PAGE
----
Currently viewing the tag: "birth control"

June 23 marks the anniversary of two events of great cultural and political significance to the United States and, in particular, American women.

In 1960, the FDA formally approved Enovid for use as an oral contraceptive, making it the first approved birth control pill in the world. Enovid had been prescribed since 1957 as a treatment for menstrual disorders, but the FDA’s official recognition and approval of its contraceptive properties ushered in a new era of freedom and debate about reproductive rights. You can read more about the development of The Pill in Jonathan Eig’s The Birth of the Pill  and about its impact on American society in America and the Pill by Elaine Tyler May; we have both in our collection.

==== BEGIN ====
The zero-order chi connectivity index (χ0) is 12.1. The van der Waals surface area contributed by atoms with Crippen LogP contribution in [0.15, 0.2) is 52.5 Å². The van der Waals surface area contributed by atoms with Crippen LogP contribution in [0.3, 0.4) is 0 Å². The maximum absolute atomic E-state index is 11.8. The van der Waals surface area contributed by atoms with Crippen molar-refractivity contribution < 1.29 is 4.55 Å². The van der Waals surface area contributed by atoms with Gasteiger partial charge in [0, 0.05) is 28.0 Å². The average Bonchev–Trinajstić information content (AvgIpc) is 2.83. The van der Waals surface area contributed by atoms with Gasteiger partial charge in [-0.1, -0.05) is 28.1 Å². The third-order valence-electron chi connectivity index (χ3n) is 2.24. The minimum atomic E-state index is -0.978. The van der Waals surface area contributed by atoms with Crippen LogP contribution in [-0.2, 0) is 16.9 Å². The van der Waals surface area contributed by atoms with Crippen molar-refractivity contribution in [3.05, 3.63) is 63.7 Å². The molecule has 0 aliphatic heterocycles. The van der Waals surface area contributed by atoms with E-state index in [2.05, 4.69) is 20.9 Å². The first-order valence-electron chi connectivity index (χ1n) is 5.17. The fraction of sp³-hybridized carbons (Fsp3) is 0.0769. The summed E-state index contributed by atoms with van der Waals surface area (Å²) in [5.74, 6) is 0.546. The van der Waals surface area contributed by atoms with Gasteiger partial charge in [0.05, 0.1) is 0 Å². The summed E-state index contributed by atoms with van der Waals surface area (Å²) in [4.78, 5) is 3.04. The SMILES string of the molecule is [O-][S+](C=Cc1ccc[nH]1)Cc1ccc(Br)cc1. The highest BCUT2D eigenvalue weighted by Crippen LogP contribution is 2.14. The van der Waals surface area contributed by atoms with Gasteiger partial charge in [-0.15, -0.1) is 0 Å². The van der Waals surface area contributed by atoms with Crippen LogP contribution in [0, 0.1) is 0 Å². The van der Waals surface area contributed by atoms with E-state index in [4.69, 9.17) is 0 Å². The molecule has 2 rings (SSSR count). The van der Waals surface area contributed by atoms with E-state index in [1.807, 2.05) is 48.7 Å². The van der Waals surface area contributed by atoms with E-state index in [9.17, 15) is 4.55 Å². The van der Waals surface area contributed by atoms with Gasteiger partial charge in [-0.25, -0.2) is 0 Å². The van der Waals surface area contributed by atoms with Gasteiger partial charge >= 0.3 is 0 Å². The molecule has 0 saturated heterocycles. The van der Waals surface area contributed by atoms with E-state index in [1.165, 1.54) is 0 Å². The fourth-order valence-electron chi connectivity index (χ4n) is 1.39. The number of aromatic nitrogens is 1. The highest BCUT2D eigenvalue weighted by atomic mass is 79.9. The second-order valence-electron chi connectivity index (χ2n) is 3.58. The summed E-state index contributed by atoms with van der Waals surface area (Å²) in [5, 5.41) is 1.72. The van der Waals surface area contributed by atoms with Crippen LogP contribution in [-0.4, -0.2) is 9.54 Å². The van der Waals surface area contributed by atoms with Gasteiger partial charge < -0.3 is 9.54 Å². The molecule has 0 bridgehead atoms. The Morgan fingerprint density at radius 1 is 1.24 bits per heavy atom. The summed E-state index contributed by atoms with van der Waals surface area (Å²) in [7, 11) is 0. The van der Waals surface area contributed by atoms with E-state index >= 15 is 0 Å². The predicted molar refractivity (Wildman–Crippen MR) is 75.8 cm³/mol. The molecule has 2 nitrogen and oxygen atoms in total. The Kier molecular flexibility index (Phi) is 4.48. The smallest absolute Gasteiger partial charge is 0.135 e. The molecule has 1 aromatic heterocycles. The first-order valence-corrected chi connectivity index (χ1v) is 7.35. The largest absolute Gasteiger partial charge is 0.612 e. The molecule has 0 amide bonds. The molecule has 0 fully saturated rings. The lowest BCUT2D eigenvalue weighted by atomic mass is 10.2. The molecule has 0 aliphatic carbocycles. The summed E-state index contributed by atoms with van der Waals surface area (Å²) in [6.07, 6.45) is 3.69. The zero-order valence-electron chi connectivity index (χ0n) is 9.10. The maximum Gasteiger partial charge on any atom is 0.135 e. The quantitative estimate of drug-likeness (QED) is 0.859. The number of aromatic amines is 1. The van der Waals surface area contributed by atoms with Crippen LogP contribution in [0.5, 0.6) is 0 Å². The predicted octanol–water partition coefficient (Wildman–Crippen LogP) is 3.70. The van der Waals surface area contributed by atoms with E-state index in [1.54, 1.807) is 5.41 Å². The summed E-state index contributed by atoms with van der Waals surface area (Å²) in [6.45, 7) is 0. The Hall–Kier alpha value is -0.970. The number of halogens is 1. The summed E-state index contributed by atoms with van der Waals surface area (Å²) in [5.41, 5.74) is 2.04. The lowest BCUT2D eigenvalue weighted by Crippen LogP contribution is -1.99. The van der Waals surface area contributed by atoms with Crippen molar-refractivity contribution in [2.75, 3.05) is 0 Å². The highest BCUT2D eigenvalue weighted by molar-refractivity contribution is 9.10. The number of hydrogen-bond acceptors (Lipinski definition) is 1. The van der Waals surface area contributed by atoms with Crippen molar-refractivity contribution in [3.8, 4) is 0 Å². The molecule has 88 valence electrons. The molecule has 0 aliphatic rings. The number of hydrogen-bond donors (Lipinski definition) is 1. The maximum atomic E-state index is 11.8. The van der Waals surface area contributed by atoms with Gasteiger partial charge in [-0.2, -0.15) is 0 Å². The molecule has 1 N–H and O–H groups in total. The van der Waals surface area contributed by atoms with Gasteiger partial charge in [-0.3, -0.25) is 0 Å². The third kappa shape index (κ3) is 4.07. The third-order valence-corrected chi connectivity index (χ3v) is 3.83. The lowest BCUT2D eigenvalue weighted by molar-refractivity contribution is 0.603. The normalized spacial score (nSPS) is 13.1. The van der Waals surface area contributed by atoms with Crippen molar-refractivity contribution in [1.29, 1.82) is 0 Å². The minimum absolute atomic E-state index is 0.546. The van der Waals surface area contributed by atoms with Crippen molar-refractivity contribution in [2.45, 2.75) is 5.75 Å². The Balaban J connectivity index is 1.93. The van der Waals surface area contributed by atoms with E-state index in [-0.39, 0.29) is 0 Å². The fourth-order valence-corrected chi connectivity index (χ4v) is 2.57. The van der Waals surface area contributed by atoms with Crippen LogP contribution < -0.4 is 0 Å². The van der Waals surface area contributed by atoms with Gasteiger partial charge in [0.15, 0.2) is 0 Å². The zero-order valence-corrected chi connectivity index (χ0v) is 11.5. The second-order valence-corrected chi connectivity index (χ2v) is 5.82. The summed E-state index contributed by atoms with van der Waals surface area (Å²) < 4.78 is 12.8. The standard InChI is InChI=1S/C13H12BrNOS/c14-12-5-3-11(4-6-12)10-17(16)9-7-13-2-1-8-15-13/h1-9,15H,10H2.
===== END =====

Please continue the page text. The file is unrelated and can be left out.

Representative Patsy Mink, a co-author of Title IX. The law was renamed after her in 2002 as the Patsy Takemoto Mink Equal Opportunity in Education Act

Representative Patsy Mink, a co-author of Title IX. The law was renamed after her in 2002 as the Patsy Takemoto Mink Equal Opportunity in Education Act

Twelve years later, on June 23, 1972, Congress passed Title IX as part of the Education Amendments of 1972. It stated, in part that:

“No person in the United States shall, on the basis of sex, be excluded from participation in, be denied the benefits of, or be subjected to discrimination under any education program or activity receiving federal financial assistance”

By banning sex discrimination in schools, Title IX has helped to expand educational and athletic opportunities to women. For Title IX’s 40th anniversary in 2012, The National Women’s Law Center collected a series of stories to honor the breadth its impact. Perspectives come from those who grew up before Title IX, like Alexa Canady, the first African-American woman neurosurgeon, as well as after, like Shree Bose, a prodigious teenage cancer researcher.

You can find the rest of the stories at “Faces of Title IX”.

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